She wanted a barn. She got a theater.
By Alison Rooney
Some of today’s most lauded Off-Broadway playwrights should be grateful that 23 years ago, an objection was made to a Garrison barn.
The building was a dream for Angelina Fiordellisi, an actor, and her husband, Matt Williams, a television producer (Home Improvement, Roseanne). They envisioned it filled not with animals or hay, but with writers and theater artists.
“When my husband and I moved back to New York after eight years in Los Angeles, we wanted to create an environment in which to create new work, and we had the funds, from his success in television, to do it,” Fiordellisi recalls. “We were interested in storytelling in general, people’s histories.”
Unfortunately, a neighbor, fearing the effect a large barn might have on the views, objected to the Philipstown Planning Board, which put the kibosh on the plan.
Although Fiordellisi recalls being crushed, it all worked out. About the same time, a friend noted that the Cherry Lane, an historic playhouse in the West Village, had gone on the market.
“We had heard that it had been left in disrepair, but I walked in and had a wild vision of what it could be,” Fiordellisi recalls. “I thought, I’m meant to be here.”
She bought the theater in 1995 and became its artistic director, a position she held until stepping down last year. Her focus was on developing new work through mentorships, particularly for women, people of color and, more recently, writers over age 60.
When Fiordellisi bought the theater, she was not long removed from her acting career, which began soon after college when she was cast in the national tour of Annie, followed by Zorba, which went to Broadway. Over the years she appeared in more than 50 plays and musicals, as well as television and films. But after getting married at 35 and having two children, she focused on parenting.
“I didn’t have the wherewithal to do both: mom and actress,” she says. “It was my Italian upbringing which instilled in me that being a mom was a very important job and that I should let their first impressions come from me, so I stopped acting.”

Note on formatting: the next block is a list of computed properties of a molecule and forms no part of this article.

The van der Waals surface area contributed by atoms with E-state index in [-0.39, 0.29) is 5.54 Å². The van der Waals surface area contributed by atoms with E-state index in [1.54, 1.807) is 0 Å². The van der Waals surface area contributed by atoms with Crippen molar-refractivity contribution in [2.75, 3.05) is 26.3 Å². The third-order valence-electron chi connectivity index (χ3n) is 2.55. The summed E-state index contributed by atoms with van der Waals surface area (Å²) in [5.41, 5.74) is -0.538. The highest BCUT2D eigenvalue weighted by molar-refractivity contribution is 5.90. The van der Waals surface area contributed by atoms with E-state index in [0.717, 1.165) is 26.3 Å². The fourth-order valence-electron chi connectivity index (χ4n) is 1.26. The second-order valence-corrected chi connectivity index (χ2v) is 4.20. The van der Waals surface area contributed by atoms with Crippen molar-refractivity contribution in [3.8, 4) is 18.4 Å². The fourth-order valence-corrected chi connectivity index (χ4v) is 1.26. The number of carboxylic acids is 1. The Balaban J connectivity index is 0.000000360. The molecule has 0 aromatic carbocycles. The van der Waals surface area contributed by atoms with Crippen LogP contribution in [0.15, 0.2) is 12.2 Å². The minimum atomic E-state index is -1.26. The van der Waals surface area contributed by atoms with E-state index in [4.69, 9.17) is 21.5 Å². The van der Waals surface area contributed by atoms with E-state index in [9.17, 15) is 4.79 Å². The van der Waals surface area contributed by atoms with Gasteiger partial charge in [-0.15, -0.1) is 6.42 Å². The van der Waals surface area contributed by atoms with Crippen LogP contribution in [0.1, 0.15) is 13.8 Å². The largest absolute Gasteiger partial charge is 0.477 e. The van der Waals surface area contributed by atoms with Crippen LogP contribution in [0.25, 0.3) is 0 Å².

By the mid-1990s, she had been invigorated by invitations from the New Harmony Project and the Carnegie Mellon University Showcase of New Plays to help develop new work. That’s when the barn idea formed, and when Cherry Lane came along.
Built in 1836 as a brewery, the structure was later a tobacco plant and then a box factory. In 1924, performers from the Provincetown Playhouse turned it into the Cherry Lane Playhouse and it became known for its groundbreaking work.
By 1995, it desperately needed renovations. “So many people loved the theater and helped out,” Fiordellisi says. “They pulled soggy bricks out after flooding, and came to the rescue when the toilet fell through from the second floor while we were doing sheetrock!”
In recent years, she has returned to acting; on July 8 she finished a run at Cherry Lane starring with Michael O’Keefe in First Love, a play by Charles Mee about a man and woman in their 60s who fall in love for the first time.
Fiordellisi says she finds opening nights more nerve-wracking as an actor than she ever has as a producer. “I’m a lot more worried,” she says. “I’d been away from acting for 30 years.” Still, as with the barn, it worked out. “I decided to have the best year of my life at 60,” she says.
What’s On at Cherry Lane
The theater is located at 38 Commerce St. in New York. On the main stage through Aug. 26 is The New One 2018 by Mike Birbiglia (best known for his Sleepwalk with Me), and in the studio from Aug. 2 to 5 will be Triggered, a play about a survivor of a mass shooting who must confront her trauma. See cherrylanetheatre.org.
Behind The Story
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